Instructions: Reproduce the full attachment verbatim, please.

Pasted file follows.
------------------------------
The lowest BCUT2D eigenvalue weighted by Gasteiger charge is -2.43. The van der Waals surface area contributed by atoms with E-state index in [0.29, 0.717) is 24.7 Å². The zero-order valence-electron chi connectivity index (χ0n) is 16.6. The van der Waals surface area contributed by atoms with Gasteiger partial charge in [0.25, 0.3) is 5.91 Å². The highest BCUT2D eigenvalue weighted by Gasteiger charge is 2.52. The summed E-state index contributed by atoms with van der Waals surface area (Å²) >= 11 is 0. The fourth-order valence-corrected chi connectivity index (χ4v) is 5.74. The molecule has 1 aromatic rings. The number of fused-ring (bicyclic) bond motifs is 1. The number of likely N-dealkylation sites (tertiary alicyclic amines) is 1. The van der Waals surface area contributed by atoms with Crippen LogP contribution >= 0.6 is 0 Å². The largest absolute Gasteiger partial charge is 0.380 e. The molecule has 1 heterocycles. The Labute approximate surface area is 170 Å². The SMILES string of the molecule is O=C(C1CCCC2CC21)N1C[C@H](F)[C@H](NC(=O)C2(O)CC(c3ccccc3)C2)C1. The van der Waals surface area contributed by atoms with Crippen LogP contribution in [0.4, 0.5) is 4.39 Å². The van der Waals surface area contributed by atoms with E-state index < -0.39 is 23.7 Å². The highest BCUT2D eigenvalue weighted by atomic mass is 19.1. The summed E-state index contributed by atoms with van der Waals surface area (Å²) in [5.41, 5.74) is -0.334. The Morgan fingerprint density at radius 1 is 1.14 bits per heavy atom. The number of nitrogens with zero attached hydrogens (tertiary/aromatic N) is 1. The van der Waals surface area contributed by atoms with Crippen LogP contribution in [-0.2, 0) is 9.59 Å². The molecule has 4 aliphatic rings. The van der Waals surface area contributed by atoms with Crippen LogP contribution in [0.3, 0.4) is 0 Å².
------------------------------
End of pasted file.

The lowest BCUT2D eigenvalue weighted by Gasteiger charge is -2.43. The van der Waals surface area contributed by atoms with E-state index in [0.29, 0.717) is 24.7 Å². The zero-order valence-electron chi connectivity index (χ0n) is 16.6. The van der Waals surface area contributed by atoms with Gasteiger partial charge in [0.25, 0.3) is 5.91 Å². The highest BCUT2D eigenvalue weighted by Gasteiger charge is 2.52. The summed E-state index contributed by atoms with van der Waals surface area (Å²) >= 11 is 0. The fourth-order valence-corrected chi connectivity index (χ4v) is 5.74. The molecule has 1 aromatic rings. The number of fused-ring (bicyclic) bond motifs is 1. The number of likely N-dealkylation sites (tertiary alicyclic amines) is 1. The van der Waals surface area contributed by atoms with Crippen LogP contribution >= 0.6 is 0 Å². The largest absolute Gasteiger partial charge is 0.380 e. The molecule has 1 heterocycles. The Labute approximate surface area is 170 Å². The SMILES string of the molecule is O=C(C1CCCC2CC21)N1C[C@H](F)[C@H](NC(=O)C2(O)CC(c3ccccc3)C2)C1. The van der Waals surface area contributed by atoms with Crippen LogP contribution in [0.4, 0.5) is 4.39 Å². The van der Waals surface area contributed by atoms with E-state index < -0.39 is 23.7 Å². The highest BCUT2D eigenvalue weighted by atomic mass is 19.1. The summed E-state index contributed by atoms with van der Waals surface area (Å²) in [5.41, 5.74) is -0.334. The Morgan fingerprint density at radius 1 is 1.14 bits per heavy atom. The number of nitrogens with zero attached hydrogens (tertiary/aromatic N) is 1. The van der Waals surface area contributed by atoms with Crippen LogP contribution in [-0.2, 0) is 9.59 Å². The molecule has 4 aliphatic rings. The van der Waals surface area contributed by atoms with Crippen LogP contribution in [0.3, 0.4) is 0 Å².